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Foreign Policy: Reconciliation Means Having to Say You're Sorry

Author: Lily Gardner Feldmand
April 2, 2014


"There are several lessons that Germany could convey. The first is that reconciliation need not conform to the East Asian ideal. There is a tendency in East Asia to see reconciliation as perfect peace and harmony -- and therefore unattainable -- but Germany's was long, messy, and has not yet ended."

In late March, both Chinese President Xi Jinping and South Korean President Park Geun-hye visited Germany. While trade and investment were the main discussion topics, the remarkably coincidental visits of the two Asian powers are suggestive. In addition to new economic agreements, Germany may be offering something of even greater value to China and to South Korea: reconciliation with Japan.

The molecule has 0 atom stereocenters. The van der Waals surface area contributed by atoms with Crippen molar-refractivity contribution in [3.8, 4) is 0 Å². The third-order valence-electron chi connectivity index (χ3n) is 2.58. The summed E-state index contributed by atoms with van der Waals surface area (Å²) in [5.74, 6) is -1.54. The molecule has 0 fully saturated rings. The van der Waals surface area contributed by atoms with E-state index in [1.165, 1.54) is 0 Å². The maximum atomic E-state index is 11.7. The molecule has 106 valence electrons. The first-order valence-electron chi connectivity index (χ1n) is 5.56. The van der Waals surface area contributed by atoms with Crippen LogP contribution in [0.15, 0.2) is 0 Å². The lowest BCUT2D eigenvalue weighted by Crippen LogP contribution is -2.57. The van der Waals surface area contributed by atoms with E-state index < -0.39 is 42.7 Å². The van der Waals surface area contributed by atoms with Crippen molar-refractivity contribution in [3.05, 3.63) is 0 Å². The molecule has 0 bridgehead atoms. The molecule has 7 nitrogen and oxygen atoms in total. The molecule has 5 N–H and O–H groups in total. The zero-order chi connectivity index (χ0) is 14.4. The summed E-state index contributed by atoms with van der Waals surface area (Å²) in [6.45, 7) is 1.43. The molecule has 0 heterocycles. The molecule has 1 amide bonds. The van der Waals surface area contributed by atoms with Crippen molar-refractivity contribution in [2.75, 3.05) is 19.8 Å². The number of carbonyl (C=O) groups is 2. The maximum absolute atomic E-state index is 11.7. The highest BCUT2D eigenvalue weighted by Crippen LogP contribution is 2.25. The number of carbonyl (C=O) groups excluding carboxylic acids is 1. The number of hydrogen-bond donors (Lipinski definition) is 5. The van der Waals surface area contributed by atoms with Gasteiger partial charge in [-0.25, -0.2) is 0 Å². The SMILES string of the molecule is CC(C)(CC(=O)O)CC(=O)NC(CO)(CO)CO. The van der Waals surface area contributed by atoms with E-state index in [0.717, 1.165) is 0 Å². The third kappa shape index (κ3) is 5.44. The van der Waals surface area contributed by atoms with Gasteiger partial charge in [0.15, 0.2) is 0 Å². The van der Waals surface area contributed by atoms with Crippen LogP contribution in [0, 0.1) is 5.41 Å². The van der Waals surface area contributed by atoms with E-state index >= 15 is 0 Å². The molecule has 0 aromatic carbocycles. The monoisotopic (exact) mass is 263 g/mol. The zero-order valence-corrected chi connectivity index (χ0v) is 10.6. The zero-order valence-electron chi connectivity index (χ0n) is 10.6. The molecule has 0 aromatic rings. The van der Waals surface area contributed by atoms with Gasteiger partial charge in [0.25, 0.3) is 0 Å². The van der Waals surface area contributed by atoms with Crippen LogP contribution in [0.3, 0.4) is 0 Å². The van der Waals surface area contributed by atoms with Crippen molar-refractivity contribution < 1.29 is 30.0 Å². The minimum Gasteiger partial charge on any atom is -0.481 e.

Germany could help China and South Korea settle their decades-long disputes with Japan over the ownership of the Senkaku/Diaoyu Islands in the East China Sea and over the Takeshima/Dokdo Islands in the East Sea, respectively, as well as other festering tensions over history and memory. The idea, bold as it may sound, arguably originated with China and South Korea, not Germany. Over the last month, Beijing has become outspoken about Germany's successful confrontation of its horrific role in World War II and the Holocaust, highlighting Japan's perceived inaction. China's ambassador in Berlin has compared Germany favorably to Japan, and Beijing reportedly asked Germany to emphasize its handling of the Holocaust during Xi's visit. Park did not discuss the Holocaust directly, but nevertheless argued -- before and during her visit -- that Japan could learn from Germany how to confront its history.

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